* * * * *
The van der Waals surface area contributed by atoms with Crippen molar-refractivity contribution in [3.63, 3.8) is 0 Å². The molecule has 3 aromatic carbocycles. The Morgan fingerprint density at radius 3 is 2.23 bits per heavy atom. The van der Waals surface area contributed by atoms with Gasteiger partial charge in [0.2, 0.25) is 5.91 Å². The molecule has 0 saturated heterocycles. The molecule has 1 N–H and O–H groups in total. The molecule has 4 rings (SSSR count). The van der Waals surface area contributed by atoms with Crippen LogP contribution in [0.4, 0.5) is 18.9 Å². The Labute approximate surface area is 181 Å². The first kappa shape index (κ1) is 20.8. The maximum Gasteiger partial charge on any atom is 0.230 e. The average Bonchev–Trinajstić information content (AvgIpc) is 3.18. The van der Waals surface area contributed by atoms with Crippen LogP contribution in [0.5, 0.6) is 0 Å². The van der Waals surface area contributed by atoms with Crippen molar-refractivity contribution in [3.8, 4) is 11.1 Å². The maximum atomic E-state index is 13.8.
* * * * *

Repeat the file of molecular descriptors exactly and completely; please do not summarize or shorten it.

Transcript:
The van der Waals surface area contributed by atoms with Crippen molar-refractivity contribution in [3.63, 3.8) is 0 Å². The molecule has 3 aromatic carbocycles. The Morgan fingerprint density at radius 3 is 2.23 bits per heavy atom. The van der Waals surface area contributed by atoms with Gasteiger partial charge in [0.2, 0.25) is 5.91 Å². The molecule has 0 saturated heterocycles. The molecule has 1 N–H and O–H groups in total. The molecule has 4 rings (SSSR count). The van der Waals surface area contributed by atoms with Crippen LogP contribution in [0.4, 0.5) is 18.9 Å². The Labute approximate surface area is 181 Å². The first kappa shape index (κ1) is 20.8. The maximum Gasteiger partial charge on any atom is 0.230 e. The average Bonchev–Trinajstić information content (AvgIpc) is 3.18. The van der Waals surface area contributed by atoms with Crippen LogP contribution in [0.5, 0.6) is 0 Å². The van der Waals surface area contributed by atoms with Crippen molar-refractivity contribution in [3.8, 4) is 11.1 Å². The maximum atomic E-state index is 13.8.